If you were to read the title, jacket blurb or publicity material for Robert McCrum’s new book you could be excused for assuming that it dealt largely with a modern phenomenon. ‘Globish’ or Global English is, after all, a relatively modish expression. You may be surprised, then, that McCrum starts his enjoyable Globish story more than two thousand years ago in the tar pits of Denmark.
It takes McCrum roughly 200 pages of the 268-page book to reach the postcolonial ‘Globish’ speaking world of the recent past. The bulk of this material – the history of the English language – has been well covered elsewhere, including a number of times by McCrum himself. Nonetheless, Globish offers a lively, entertaining account at a brisk pace and on this basis alone is a worthy addition to the fold. McCrum offers all the usual elements, from the Norman Conquest to the Gettysburg Address, with humour and a journalistic gift for anecdote. But it was always through the prism of ‘Globish’ that this book was going to offer something different.
The concept behind the word ‘Globish’ is not just that English is spoken globally, but rather that a new language – albeit one based on English – has been adopted around the world. If Spanglish is a Spanish-influenced dialect of English spoken in the Americas, and Tanglish is a Tamil-influenced dialect spoken in Southern India, then Globish is a globally influenced dialect spoken just about everywhere. If you have ever taken a taxi in Cairo or ordered from a menu in Vietnam then you have probably spoken some form of Globish. An important element of this new language is that it is not just a means of communication between English speakers and non-English speakers. Globish has arisen as the language of choice when two non-English speakers from different language backgrounds get together. A Chinese tourist taking a taxi in Cairo will probably be speaking Globish too.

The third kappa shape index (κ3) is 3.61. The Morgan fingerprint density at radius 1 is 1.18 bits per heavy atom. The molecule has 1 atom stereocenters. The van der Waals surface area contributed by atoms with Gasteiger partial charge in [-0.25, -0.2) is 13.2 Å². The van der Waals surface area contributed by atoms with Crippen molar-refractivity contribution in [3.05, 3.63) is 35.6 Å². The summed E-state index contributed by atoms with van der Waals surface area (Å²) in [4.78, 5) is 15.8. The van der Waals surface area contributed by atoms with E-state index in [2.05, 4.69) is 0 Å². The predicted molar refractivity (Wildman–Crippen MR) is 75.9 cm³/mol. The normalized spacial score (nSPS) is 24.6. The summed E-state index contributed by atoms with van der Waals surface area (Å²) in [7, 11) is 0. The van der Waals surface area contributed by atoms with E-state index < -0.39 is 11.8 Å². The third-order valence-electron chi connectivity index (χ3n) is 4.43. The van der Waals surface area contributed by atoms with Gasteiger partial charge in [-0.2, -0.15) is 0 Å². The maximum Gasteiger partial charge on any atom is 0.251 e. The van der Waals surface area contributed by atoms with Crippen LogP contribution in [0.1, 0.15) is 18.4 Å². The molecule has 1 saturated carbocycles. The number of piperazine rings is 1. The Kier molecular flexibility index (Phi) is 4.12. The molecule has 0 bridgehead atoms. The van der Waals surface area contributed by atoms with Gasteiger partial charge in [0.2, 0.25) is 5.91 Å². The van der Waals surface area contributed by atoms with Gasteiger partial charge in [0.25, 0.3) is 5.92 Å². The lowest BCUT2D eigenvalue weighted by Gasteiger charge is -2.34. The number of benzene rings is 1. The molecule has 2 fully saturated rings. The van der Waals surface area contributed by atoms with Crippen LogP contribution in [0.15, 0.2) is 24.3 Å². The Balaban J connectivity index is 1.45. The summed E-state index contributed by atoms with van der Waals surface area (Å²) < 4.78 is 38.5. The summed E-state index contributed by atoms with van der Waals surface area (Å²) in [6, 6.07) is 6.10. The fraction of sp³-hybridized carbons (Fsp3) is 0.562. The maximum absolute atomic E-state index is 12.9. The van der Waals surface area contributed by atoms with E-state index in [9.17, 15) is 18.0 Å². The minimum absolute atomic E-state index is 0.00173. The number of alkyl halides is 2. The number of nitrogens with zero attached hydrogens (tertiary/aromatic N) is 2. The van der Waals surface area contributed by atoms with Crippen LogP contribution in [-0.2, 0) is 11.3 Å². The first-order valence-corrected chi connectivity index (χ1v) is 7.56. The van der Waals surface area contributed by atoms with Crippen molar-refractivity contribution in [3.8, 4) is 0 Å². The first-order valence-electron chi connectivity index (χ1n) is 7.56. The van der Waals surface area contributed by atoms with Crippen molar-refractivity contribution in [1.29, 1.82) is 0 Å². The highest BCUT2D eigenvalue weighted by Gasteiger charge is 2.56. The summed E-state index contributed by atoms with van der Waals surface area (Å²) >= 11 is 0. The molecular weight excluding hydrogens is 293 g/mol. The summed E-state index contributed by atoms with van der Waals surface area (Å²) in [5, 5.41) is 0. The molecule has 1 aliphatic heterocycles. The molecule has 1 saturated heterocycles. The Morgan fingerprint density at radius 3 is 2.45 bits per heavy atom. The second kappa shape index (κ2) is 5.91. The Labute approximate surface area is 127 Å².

‘Globish’, like so many words that have been co-opted by English, is originally French. The expression was coined by Jean-Paul Nerriére, a former IMB executive who observed that non-native English speakers often communicated better with non-native English speaking clients than a native English speaker was able. Nerriére decided this was because the non-native speakers were both speaking Globish, which he called ‘the worldwide dialect of the third millennium’. Like any pidgin, essential elements of Globish include a streamlined vocabulary, simplified grammar and the occasional resort to waving one’s hands around. There are currently at least two French/Globish handbooks in publication.
A slight problem with McCrum’s analysis is that he tends to confuse English and Globish. And it is certainly a difficult line to draw. For example, anecdotes about the UN or international big business increasingly relying on English for communication are clearly relevant, but at the same time do not quite support the idea of a new international tongue. If big business is dealing in true English, then surely this is a sign that Globish is inadequate for such complicated transactions?
Globish is a cracking account of the history of the English language and an appealing introduction to the concept of global English – but don’t expect it to be the definitive account of either subject. As McCrum demonstrates, the English language is always in flux, and its story is far from over.
Rafiq Copeland is an itinerant television researcher.